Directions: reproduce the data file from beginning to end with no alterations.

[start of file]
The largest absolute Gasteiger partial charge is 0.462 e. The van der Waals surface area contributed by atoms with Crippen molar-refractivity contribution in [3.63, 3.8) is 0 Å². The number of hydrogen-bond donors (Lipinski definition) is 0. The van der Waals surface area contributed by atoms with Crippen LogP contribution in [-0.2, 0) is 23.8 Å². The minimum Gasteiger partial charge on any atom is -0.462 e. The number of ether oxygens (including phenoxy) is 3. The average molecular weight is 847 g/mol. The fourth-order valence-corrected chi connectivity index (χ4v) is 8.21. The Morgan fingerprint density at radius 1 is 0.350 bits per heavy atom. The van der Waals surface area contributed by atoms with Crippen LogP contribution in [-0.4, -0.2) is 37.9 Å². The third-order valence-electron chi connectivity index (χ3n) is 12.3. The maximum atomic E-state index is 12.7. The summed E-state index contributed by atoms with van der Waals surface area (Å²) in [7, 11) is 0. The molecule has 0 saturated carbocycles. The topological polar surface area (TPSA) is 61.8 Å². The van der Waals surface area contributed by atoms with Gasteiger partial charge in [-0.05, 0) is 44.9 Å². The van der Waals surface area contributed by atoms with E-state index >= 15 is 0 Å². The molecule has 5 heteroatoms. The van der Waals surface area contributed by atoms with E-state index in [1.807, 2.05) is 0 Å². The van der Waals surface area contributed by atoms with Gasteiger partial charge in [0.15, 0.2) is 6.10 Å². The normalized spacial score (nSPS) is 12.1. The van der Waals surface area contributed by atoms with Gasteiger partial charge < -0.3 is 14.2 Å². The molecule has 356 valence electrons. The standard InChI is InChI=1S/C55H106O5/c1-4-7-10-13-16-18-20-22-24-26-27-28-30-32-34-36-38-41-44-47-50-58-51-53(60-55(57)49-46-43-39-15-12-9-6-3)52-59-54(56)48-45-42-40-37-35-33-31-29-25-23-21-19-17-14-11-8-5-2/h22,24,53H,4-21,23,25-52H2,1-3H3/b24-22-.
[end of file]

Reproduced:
The largest absolute Gasteiger partial charge is 0.462 e. The van der Waals surface area contributed by atoms with Crippen molar-refractivity contribution in [3.63, 3.8) is 0 Å². The number of hydrogen-bond donors (Lipinski definition) is 0. The van der Waals surface area contributed by atoms with Crippen LogP contribution in [-0.2, 0) is 23.8 Å². The minimum Gasteiger partial charge on any atom is -0.462 e. The number of ether oxygens (including phenoxy) is 3. The average molecular weight is 847 g/mol. The fourth-order valence-corrected chi connectivity index (χ4v) is 8.21. The Morgan fingerprint density at radius 1 is 0.350 bits per heavy atom. The van der Waals surface area contributed by atoms with Crippen LogP contribution in [-0.4, -0.2) is 37.9 Å². The third-order valence-electron chi connectivity index (χ3n) is 12.3. The maximum atomic E-state index is 12.7. The summed E-state index contributed by atoms with van der Waals surface area (Å²) in [7, 11) is 0. The molecule has 0 saturated carbocycles. The topological polar surface area (TPSA) is 61.8 Å². The van der Waals surface area contributed by atoms with Gasteiger partial charge in [-0.05, 0) is 44.9 Å². The van der Waals surface area contributed by atoms with E-state index >= 15 is 0 Å². The molecule has 5 heteroatoms. The van der Waals surface area contributed by atoms with E-state index in [1.807, 2.05) is 0 Å². The van der Waals surface area contributed by atoms with Gasteiger partial charge in [0.15, 0.2) is 6.10 Å². The normalized spacial score (nSPS) is 12.1. The van der Waals surface area contributed by atoms with Gasteiger partial charge < -0.3 is 14.2 Å². The molecule has 356 valence electrons. The standard InChI is InChI=1S/C55H106O5/c1-4-7-10-13-16-18-20-22-24-26-27-28-30-32-34-36-38-41-44-47-50-58-51-53(60-55(57)49-46-43-39-15-12-9-6-3)52-59-54(56)48-45-42-40-37-35-33-31-29-25-23-21-19-17-14-11-8-5-2/h22,24,53H,4-21,23,25-52H2,1-3H3/b24-22-.